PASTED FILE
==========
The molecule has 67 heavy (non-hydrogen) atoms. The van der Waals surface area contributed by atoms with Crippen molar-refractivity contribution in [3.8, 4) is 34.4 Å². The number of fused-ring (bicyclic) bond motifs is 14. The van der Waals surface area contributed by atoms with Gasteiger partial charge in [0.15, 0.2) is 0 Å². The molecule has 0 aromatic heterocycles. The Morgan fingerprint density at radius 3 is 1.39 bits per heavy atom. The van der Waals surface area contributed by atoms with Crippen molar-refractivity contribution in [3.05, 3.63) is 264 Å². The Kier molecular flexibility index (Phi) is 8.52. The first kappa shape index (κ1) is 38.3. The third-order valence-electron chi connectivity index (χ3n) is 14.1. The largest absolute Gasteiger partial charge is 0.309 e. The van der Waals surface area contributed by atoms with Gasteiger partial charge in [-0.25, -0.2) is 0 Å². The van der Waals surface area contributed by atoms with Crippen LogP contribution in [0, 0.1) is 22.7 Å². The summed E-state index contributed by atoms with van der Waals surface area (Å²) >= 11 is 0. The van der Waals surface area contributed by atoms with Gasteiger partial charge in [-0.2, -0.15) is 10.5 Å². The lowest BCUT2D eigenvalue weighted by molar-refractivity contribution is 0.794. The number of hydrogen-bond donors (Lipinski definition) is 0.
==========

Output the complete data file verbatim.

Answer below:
The molecule has 67 heavy (non-hydrogen) atoms. The van der Waals surface area contributed by atoms with Crippen molar-refractivity contribution in [3.8, 4) is 34.4 Å². The number of fused-ring (bicyclic) bond motifs is 14. The van der Waals surface area contributed by atoms with Gasteiger partial charge in [0.15, 0.2) is 0 Å². The molecule has 0 aromatic heterocycles. The Morgan fingerprint density at radius 3 is 1.39 bits per heavy atom. The van der Waals surface area contributed by atoms with Crippen molar-refractivity contribution in [3.05, 3.63) is 264 Å². The Kier molecular flexibility index (Phi) is 8.52. The first kappa shape index (κ1) is 38.3. The third-order valence-electron chi connectivity index (χ3n) is 14.1. The largest absolute Gasteiger partial charge is 0.309 e. The van der Waals surface area contributed by atoms with Gasteiger partial charge in [-0.25, -0.2) is 0 Å². The van der Waals surface area contributed by atoms with Crippen LogP contribution in [0, 0.1) is 22.7 Å². The summed E-state index contributed by atoms with van der Waals surface area (Å²) >= 11 is 0. The van der Waals surface area contributed by atoms with Gasteiger partial charge in [-0.2, -0.15) is 10.5 Å². The lowest BCUT2D eigenvalue weighted by molar-refractivity contribution is 0.794. The number of hydrogen-bond donors (Lipinski definition) is 0.